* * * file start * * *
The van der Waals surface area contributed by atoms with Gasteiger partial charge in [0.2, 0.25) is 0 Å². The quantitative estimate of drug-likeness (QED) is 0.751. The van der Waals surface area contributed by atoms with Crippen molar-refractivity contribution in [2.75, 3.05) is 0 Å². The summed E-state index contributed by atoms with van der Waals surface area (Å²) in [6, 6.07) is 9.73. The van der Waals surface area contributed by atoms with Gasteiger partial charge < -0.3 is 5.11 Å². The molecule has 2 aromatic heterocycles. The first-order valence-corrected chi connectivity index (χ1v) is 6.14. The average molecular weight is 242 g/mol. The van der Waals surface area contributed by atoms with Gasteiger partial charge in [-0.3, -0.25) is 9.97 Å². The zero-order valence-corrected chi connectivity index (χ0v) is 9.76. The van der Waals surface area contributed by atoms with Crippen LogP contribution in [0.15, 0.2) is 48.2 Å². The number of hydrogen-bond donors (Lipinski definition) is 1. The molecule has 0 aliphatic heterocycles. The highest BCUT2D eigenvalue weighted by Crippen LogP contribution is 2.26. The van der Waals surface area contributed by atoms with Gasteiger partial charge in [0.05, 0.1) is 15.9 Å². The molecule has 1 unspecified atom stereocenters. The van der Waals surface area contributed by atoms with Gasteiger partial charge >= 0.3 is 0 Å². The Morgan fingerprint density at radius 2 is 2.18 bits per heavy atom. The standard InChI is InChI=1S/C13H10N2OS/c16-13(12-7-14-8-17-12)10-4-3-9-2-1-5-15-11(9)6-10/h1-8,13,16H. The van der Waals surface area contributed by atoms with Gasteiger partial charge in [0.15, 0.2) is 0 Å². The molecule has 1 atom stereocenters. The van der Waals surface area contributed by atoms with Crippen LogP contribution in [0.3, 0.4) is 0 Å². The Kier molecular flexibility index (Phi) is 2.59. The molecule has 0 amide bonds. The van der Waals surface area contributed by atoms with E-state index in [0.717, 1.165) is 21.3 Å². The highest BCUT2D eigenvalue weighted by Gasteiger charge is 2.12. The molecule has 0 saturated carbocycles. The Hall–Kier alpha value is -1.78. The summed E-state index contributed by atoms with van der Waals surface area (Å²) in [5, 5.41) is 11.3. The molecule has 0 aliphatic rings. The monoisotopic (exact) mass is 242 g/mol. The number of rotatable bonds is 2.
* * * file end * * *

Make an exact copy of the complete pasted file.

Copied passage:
The van der Waals surface area contributed by atoms with Gasteiger partial charge in [0.2, 0.25) is 0 Å². The quantitative estimate of drug-likeness (QED) is 0.751. The van der Waals surface area contributed by atoms with Crippen molar-refractivity contribution in [2.75, 3.05) is 0 Å². The summed E-state index contributed by atoms with van der Waals surface area (Å²) in [6, 6.07) is 9.73. The van der Waals surface area contributed by atoms with Gasteiger partial charge < -0.3 is 5.11 Å². The molecule has 2 aromatic heterocycles. The first-order valence-corrected chi connectivity index (χ1v) is 6.14. The average molecular weight is 242 g/mol. The van der Waals surface area contributed by atoms with Gasteiger partial charge in [-0.3, -0.25) is 9.97 Å². The zero-order valence-corrected chi connectivity index (χ0v) is 9.76. The van der Waals surface area contributed by atoms with Crippen LogP contribution in [0.15, 0.2) is 48.2 Å². The number of hydrogen-bond donors (Lipinski definition) is 1. The molecule has 0 aliphatic heterocycles. The highest BCUT2D eigenvalue weighted by Crippen LogP contribution is 2.26. The van der Waals surface area contributed by atoms with Gasteiger partial charge in [0.05, 0.1) is 15.9 Å². The molecule has 1 unspecified atom stereocenters. The van der Waals surface area contributed by atoms with Gasteiger partial charge >= 0.3 is 0 Å². The Morgan fingerprint density at radius 2 is 2.18 bits per heavy atom. The standard InChI is InChI=1S/C13H10N2OS/c16-13(12-7-14-8-17-12)10-4-3-9-2-1-5-15-11(9)6-10/h1-8,13,16H. The van der Waals surface area contributed by atoms with Gasteiger partial charge in [0.15, 0.2) is 0 Å². The molecule has 1 atom stereocenters. The van der Waals surface area contributed by atoms with Crippen LogP contribution in [0.3, 0.4) is 0 Å². The Kier molecular flexibility index (Phi) is 2.59. The molecule has 0 amide bonds. The van der Waals surface area contributed by atoms with E-state index in [0.717, 1.165) is 21.3 Å². The highest BCUT2D eigenvalue weighted by Gasteiger charge is 2.12. The molecule has 0 saturated carbocycles. The Hall–Kier alpha value is -1.78. The summed E-state index contributed by atoms with van der Waals surface area (Å²) in [5, 5.41) is 11.3. The molecule has 0 aliphatic rings. The monoisotopic (exact) mass is 242 g/mol. The number of rotatable bonds is 2.